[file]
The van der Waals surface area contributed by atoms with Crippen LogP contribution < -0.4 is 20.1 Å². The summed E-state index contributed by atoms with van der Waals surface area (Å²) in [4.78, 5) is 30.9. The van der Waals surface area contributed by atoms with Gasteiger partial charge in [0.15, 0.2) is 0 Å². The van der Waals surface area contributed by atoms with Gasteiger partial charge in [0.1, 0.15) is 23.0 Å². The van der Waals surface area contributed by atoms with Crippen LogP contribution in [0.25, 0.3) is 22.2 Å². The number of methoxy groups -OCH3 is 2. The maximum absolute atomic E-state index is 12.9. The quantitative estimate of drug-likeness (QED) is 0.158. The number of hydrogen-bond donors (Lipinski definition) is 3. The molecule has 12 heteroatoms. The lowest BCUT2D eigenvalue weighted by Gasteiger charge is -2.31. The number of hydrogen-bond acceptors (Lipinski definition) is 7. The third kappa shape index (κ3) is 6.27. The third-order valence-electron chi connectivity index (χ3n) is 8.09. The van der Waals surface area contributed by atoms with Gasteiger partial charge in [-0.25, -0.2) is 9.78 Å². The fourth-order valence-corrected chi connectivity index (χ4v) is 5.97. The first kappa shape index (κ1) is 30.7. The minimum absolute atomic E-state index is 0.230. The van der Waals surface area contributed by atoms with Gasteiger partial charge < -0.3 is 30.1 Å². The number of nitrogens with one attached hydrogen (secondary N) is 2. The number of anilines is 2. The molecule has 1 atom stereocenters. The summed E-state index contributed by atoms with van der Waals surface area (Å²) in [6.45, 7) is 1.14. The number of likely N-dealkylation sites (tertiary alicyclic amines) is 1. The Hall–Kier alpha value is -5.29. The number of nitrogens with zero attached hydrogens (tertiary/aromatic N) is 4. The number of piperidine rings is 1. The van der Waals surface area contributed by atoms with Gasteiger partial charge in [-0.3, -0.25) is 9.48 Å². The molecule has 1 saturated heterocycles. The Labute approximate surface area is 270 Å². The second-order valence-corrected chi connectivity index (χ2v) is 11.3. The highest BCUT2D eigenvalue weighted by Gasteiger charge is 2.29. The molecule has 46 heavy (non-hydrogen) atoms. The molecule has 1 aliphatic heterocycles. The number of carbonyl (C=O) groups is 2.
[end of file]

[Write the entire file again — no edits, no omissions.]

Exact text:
The van der Waals surface area contributed by atoms with Crippen LogP contribution < -0.4 is 20.1 Å². The summed E-state index contributed by atoms with van der Waals surface area (Å²) in [4.78, 5) is 30.9. The van der Waals surface area contributed by atoms with Gasteiger partial charge in [0.15, 0.2) is 0 Å². The van der Waals surface area contributed by atoms with Gasteiger partial charge in [0.1, 0.15) is 23.0 Å². The van der Waals surface area contributed by atoms with Crippen LogP contribution in [0.25, 0.3) is 22.2 Å². The number of methoxy groups -OCH3 is 2. The maximum absolute atomic E-state index is 12.9. The quantitative estimate of drug-likeness (QED) is 0.158. The number of hydrogen-bond donors (Lipinski definition) is 3. The molecule has 12 heteroatoms. The lowest BCUT2D eigenvalue weighted by Gasteiger charge is -2.31. The number of hydrogen-bond acceptors (Lipinski definition) is 7. The third kappa shape index (κ3) is 6.27. The third-order valence-electron chi connectivity index (χ3n) is 8.09. The van der Waals surface area contributed by atoms with Gasteiger partial charge in [-0.25, -0.2) is 9.78 Å². The fourth-order valence-corrected chi connectivity index (χ4v) is 5.97. The first kappa shape index (κ1) is 30.7. The minimum absolute atomic E-state index is 0.230. The van der Waals surface area contributed by atoms with Gasteiger partial charge < -0.3 is 30.1 Å². The number of nitrogens with one attached hydrogen (secondary N) is 2. The number of anilines is 2. The molecule has 1 atom stereocenters. The summed E-state index contributed by atoms with van der Waals surface area (Å²) in [6.45, 7) is 1.14. The number of likely N-dealkylation sites (tertiary alicyclic amines) is 1. The Hall–Kier alpha value is -5.29. The number of nitrogens with zero attached hydrogens (tertiary/aromatic N) is 4. The number of piperidine rings is 1. The van der Waals surface area contributed by atoms with Gasteiger partial charge in [-0.3, -0.25) is 9.48 Å². The molecule has 1 saturated heterocycles. The Labute approximate surface area is 270 Å². The second-order valence-corrected chi connectivity index (χ2v) is 11.3. The highest BCUT2D eigenvalue weighted by Gasteiger charge is 2.29. The molecule has 46 heavy (non-hydrogen) atoms. The molecule has 1 aliphatic heterocycles. The number of carbonyl (C=O) groups is 2.